Biography: Chika Stacy Oriuwa is a third-year medical student at the University of Toronto (U of T) completing her MD/MSc with a concentration in System Leadership and Innovation. As a professional spoken word artist, she has worked under the Hamilton Youth Poets and earned her place as a national slam poetry finalist twice. She has a keen interest in healthcare reform pertaining to the intersections of race and gender within medicine. Her resolve has compelled her to remain proactive in the mentorship of youth in minority communities. For these reasons she enjoyed her roles as co-president of the U of T Black Medical Students Association, co-founder of the Black Interprofessional Students Association (BIPSA), and co-director of a non-profit youth leadership organization. She is currently an ambassador for the Black Students Application Program at U of T’s Faculty of Medicine, and sits on the External Implementation Steering Committee to the Minister of Child and Youth Services assisting with the Ontario Black Youth Action Plan. Her seminar will focus on her experiences a black woman in medicine, and how she became empowered through using her narrative of being the only Black medical student in her class to further empower others and push for diversity in medical education.


Presenter: Dr. Suzanne SicchiaSuzanne Sicchia

Topic: Equity and Access to Medical Abortion

Affiliated Organization:  Interdisciplinary Centre for Health & Society (ICHS); Dalla Lana School of Public Health (DLSPH), University of Toronto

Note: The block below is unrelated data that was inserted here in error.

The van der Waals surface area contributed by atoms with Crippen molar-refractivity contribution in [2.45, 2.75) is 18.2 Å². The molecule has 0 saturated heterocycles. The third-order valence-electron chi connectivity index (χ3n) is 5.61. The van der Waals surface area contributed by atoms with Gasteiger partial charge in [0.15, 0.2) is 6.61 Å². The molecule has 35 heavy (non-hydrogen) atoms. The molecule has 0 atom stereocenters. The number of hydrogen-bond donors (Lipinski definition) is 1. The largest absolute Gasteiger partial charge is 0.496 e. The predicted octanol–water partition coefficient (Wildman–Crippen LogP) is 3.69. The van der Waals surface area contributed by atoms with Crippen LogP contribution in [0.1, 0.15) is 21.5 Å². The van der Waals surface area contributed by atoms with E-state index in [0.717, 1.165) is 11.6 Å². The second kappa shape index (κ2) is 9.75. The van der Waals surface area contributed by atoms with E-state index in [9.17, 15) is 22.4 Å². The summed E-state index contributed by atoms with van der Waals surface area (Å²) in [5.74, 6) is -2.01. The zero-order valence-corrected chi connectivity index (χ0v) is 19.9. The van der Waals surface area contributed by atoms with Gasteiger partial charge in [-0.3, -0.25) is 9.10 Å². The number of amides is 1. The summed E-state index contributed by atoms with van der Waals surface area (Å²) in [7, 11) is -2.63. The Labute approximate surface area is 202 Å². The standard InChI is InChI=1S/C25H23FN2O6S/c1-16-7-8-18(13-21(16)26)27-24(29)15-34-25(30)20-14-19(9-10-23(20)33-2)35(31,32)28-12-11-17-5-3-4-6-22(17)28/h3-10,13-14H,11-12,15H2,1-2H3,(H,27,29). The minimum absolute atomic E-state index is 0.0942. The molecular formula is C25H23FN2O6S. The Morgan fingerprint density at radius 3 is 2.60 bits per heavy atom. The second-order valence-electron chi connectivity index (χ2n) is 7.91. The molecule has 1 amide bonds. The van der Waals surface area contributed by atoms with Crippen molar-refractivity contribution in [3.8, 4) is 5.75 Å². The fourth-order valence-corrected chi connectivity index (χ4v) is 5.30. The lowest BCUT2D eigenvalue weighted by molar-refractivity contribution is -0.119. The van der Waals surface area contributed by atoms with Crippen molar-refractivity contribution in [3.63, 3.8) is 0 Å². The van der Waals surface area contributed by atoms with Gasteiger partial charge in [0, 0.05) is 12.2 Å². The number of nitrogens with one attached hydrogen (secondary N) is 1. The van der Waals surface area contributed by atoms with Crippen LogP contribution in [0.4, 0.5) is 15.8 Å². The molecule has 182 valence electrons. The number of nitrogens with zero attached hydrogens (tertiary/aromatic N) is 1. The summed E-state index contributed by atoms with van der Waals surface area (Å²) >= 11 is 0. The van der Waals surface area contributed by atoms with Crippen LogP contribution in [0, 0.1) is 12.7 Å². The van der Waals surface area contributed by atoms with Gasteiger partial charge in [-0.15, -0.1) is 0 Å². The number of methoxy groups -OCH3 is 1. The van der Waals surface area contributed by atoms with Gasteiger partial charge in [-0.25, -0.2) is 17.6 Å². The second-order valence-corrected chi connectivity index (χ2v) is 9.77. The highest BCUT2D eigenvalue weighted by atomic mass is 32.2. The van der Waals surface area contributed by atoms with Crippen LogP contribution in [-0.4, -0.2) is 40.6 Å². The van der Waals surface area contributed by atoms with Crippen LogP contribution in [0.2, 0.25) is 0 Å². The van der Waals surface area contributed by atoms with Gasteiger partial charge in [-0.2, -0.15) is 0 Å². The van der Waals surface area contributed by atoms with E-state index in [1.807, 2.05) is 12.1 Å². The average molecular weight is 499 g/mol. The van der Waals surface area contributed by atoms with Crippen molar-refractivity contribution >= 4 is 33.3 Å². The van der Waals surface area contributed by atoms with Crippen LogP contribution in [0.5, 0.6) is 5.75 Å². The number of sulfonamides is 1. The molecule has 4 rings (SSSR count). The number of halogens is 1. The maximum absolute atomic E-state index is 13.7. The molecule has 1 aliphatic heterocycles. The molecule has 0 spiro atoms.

Professional Role: Assistant Professor, Interdisciplinary Centre for Health & Society (ICHS) and the Dalla Lana School of Public Health (DLSPH), University of Toronto

Biography: Suzanne Sicchia is an Assistant Professor in the Interdisciplinary Centre for Health & Society (ICHS) and the Dalla Lana School of Public Health (DLSPH), University of Toronto. She completed her doctorate in Medical Science, a Master of Science in social theory and health, and a Master of Health Science in health promotion, at the University of Toronto. Before joining the ICHS and DLSPH, Professor Sicchia worked as a Research Associate in the Global Health and the Violence and Health units of the former Centre for Research in Women’s Health, then a WHO/PAHO Collaborative Centre in Women’s Health. Her research and teaching interests focus on women’s health, critical social theory, public health, and global health governance. Suzanne’s research assistants have played a pivotal role in the current research she will be presenting.


Candace JohnsonPresenter: Dr. Candace Johnson

Topic:  Politics of Reproduction and Maternal Health Rights

Affiliated Organization: Department of Political Science, University of Guelph

Professional Role: Professor, Department of Political Science, University of Guelph

Biography: Candace Johnson is a political theorist with expertise in gender politics, maternal health policy, and reproductive rights. Her book, Maternal Transition: A North-South Politics of Pregnancy and Childbirth (published by Routledge 2014 and 2016), is a comparative examination of maternal health preferences in Canada, the United States, Cuba, and Honduras and the ways in which these preferences reflect global, regional, national, and micro-scalar dynamics (the research for which was supported by a SSHRC Standard Research Grant). She has also published more widely on women and politics, health care policy, social rights, and Latin American politics. Her latest book project is a volume on Human and Environmental Justice in Guatemala, co-edited with Stephen Henighan, forthcoming with University of Toronto Press. In 2017 and 2009 Professor Johnson was awarded the Canadian Political Science Association’s Jill Vickers Prize in recognition of her work on gender and politics, and was nominated for this award on two other occasions (in 2011 and 2015). Her current research includes an examination of the global #MeToo movement and a project (funded through a SSHRC Insight Grant) on Canada’s global maternal health commitments in practice (transnational feminism meets foreign policy and development imperatives).